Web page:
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Thyrogen® (thyrotropin alfa for injection) is indicated for use as an adjunctive diagnostic tool for serum thyroglobulin (Tg) testing with or without radioiodine imaging in the follow-up of patients with well-differentiated thyroid cancer.
Thyrogen® (thyrotropin alfa for injection) is indicated for use as an adjunctive treatment for radioiodine ablation of thyroid tissue remnants in patients who have undergone a near-total or total thyroidectomy for well-differentiated thyroid cancer and who do not have evidence of metastatic thyroid cancer.
Important Safety Information
- In post-marketing experience there have been rare reports of: events leading to death in patients with multiple serious medical problems; neurologic events, including stroke and unilateral weakness; and sudden, rapid and painful enlargement of locally recurring cancer.
- Prior to administration of Thyrogen, patients should be counseled to seek care immediately for any neurologic symptoms occurring after administration of Thyrogen. Also, it is recommended that pretreatment with glucocorticoids be considered for patients in whom local tumor expansion may comprise vital anatomic structures (such as trachea, central nervous system, or extensive macroscopic lung metastases).
- When Thyrogen-stimulated serum thyroglobulin (Tg) testing is performed in combination with radioiodine imaging, there remains a meaningful risk of missing a diagnosis of thyroid cancer or of underestimating the extent of disease.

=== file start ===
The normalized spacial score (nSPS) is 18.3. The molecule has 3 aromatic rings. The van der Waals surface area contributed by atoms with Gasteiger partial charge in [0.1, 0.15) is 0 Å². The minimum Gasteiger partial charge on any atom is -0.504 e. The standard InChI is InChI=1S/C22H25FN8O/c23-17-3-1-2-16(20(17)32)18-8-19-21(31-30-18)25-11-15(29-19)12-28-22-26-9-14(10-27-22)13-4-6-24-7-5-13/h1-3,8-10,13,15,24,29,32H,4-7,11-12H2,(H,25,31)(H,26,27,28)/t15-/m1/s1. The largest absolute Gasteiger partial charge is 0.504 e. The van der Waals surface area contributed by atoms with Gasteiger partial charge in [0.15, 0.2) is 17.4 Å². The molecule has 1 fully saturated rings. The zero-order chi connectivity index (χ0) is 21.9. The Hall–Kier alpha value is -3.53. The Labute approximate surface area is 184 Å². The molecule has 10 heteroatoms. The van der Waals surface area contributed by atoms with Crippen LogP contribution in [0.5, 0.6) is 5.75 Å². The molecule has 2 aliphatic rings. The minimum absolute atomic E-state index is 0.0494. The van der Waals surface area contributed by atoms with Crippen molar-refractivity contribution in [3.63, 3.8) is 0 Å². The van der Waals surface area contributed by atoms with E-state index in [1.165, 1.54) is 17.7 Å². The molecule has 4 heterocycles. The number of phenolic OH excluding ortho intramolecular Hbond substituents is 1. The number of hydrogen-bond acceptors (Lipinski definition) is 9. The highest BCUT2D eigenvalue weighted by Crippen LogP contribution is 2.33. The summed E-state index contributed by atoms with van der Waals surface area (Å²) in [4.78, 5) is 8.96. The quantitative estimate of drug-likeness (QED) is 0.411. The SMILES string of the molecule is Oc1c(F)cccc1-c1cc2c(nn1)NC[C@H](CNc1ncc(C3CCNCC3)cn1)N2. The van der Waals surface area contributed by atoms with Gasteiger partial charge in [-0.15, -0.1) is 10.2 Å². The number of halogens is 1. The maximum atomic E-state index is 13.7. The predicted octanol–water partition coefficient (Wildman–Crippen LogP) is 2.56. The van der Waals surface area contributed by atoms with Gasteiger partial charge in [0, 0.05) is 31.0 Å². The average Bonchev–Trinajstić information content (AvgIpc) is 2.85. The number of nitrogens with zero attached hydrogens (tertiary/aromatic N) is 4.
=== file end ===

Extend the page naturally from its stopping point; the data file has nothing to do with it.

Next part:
- Although Thyrogen appeared non-inferior to thyroid hormone withdrawal in a study of postsurgical thyroid remnant ablation, long-term clinical outcome data are limited. Due to relatively small clinical experience with Thyrogen in remnant ablation, it is not possible to conclude whether long-term thyroid cancer outcomes would be equivalent after use of Thyrogen or hormone withdrawal for TSH elevation prior to remnant ablation.
- Caution should be exercised in patients with a known history of heart disease and with significant residual thyroid tissue. Careful evaluation of benefit risk should be assessed for high risk elderly patients with functioning thyroid tumors undergoing Thyrogen administration, to avoid palpitations or cardiac rhythm disorder.
- In clinical studies, the most common side effects reported were nausea, headache, fatigue, vomiting, dizziness, paraesthesia, asthenia, insomnia, and diarrhea.
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